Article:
Per Lord Pearce:
“… Credibility involves wider problems than mere “demeanour” which is mostly concerned with whether the witness appears to be telling the truth as he now believes it to be.
Credibility covers the following problems. First, is the witness a truthful or untruthful person? Secondly, is he, though a truthful person, telling something less than the truth on this issue, or, though an untruthful person, telling the truth on this issue? Thirdly, though he is a truthful person telling the truth as he sees it, did he register the intentions of the conversation correctly and, if so, has his memory correctly retained them?
Also, has his recollection been subsequently altered by unconscious bias or wishful thinking or by overmuch discussion of it with others?
Witnesses, especially those who are emotional, who think that they are morally in the right, tend very easily and unconsciously to conjure up a legal right that did not exist.
It is a truism, often used in accident cases, that with every day that passes the memory becomes fainter and the imagination becomes more active. For that reason a witness, however honest, rarely persuades a Judge that his present recollection is preferable to that which was taken down in writing immediately after the accident occurred.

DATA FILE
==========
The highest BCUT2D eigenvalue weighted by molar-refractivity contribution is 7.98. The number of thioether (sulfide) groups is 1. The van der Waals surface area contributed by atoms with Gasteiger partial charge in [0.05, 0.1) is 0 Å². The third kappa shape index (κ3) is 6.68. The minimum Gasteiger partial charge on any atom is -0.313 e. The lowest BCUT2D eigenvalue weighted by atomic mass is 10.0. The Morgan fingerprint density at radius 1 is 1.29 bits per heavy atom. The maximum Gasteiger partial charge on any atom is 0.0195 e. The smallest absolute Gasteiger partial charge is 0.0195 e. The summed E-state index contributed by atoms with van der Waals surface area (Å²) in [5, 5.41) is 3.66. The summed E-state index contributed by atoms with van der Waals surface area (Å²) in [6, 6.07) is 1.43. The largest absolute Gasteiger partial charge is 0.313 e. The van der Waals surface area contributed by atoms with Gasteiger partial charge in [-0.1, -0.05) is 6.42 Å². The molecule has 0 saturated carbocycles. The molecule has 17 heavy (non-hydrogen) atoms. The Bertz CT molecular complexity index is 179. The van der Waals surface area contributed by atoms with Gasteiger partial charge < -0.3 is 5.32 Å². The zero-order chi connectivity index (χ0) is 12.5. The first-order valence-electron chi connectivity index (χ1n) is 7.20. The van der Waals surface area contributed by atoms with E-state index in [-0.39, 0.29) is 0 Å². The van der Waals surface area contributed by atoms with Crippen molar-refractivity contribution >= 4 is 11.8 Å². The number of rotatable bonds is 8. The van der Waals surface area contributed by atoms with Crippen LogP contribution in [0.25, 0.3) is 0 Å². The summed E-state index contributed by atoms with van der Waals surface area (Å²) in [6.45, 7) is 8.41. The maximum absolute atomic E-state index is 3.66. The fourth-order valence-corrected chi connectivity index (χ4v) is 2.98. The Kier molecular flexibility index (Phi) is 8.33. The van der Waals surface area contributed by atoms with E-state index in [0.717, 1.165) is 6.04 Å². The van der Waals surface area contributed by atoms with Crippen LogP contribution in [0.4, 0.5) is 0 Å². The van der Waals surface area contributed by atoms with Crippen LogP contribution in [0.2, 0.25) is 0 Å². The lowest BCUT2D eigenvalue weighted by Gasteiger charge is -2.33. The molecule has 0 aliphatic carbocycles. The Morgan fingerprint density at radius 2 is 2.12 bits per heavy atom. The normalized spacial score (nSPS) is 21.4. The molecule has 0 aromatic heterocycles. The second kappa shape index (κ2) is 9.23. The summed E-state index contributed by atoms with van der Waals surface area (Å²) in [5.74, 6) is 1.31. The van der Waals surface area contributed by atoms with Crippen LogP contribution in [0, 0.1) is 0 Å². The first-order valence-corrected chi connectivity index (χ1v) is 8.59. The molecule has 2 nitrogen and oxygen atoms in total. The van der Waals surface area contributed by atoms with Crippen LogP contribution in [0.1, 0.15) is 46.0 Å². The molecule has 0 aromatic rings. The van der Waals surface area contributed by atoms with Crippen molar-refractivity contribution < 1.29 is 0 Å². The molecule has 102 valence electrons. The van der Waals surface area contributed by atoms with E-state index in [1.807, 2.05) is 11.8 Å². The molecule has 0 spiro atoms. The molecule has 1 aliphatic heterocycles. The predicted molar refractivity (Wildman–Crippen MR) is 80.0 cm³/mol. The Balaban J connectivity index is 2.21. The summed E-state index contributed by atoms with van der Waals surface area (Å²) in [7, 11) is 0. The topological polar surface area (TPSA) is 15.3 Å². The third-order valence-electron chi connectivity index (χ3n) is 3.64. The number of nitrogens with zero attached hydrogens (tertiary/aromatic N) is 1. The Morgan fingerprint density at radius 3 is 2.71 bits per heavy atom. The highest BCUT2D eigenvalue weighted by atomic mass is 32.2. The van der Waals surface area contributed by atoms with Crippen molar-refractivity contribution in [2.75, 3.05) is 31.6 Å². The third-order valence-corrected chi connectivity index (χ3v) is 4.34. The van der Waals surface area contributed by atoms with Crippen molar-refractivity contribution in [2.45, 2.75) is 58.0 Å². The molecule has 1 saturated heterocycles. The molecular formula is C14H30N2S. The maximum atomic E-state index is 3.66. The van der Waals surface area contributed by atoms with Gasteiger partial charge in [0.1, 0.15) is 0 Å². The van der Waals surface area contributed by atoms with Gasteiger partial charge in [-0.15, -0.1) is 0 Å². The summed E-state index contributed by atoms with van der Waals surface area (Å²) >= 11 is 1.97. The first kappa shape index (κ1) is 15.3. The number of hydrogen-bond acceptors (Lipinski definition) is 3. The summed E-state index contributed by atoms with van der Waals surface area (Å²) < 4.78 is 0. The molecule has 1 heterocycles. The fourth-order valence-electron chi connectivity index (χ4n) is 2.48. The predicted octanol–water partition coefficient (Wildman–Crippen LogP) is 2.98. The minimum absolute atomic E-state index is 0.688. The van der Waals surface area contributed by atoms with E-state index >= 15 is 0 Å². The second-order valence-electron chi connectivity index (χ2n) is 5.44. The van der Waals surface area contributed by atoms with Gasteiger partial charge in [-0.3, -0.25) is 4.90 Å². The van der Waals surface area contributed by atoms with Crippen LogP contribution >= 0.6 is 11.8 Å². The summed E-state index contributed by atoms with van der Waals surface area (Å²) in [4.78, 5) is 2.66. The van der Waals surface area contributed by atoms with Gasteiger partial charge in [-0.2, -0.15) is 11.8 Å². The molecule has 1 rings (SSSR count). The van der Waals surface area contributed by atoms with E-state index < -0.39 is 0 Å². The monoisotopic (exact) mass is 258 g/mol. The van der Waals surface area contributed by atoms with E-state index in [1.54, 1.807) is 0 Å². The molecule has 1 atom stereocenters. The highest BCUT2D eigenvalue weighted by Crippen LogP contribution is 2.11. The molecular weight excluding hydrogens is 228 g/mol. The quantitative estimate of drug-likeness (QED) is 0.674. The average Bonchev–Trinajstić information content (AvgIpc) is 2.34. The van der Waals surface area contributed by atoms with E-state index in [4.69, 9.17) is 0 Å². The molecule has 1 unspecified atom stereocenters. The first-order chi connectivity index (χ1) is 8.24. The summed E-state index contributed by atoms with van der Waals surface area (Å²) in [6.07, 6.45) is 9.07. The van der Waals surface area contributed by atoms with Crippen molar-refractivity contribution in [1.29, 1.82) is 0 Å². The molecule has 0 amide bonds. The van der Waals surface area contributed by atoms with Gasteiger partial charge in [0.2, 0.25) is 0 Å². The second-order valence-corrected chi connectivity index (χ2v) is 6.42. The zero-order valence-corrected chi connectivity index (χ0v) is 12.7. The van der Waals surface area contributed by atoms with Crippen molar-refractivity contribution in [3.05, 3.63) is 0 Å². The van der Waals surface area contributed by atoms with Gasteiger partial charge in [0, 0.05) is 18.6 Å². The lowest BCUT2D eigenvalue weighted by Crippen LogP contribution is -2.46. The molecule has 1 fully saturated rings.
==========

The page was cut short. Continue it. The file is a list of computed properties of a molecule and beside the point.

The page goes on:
Therefore, contemporary documents are always of the utmost importance.
And lastly, although the honest witness believes he heard or saw this or that, is it so improbable that it is on balance more likely that he was mistaken? On this point it is essential that the balance of probability is put correctly into the scales in weighing the credibility of a witness, and motive is one aspect of probability.
All these problems compendiously are entailed when a Judge assesses the credibility of a witness; they are all part of one judicial process and in the process contemporary documents and admitted or incontrovertible facts and probabilities must play their proper part …”
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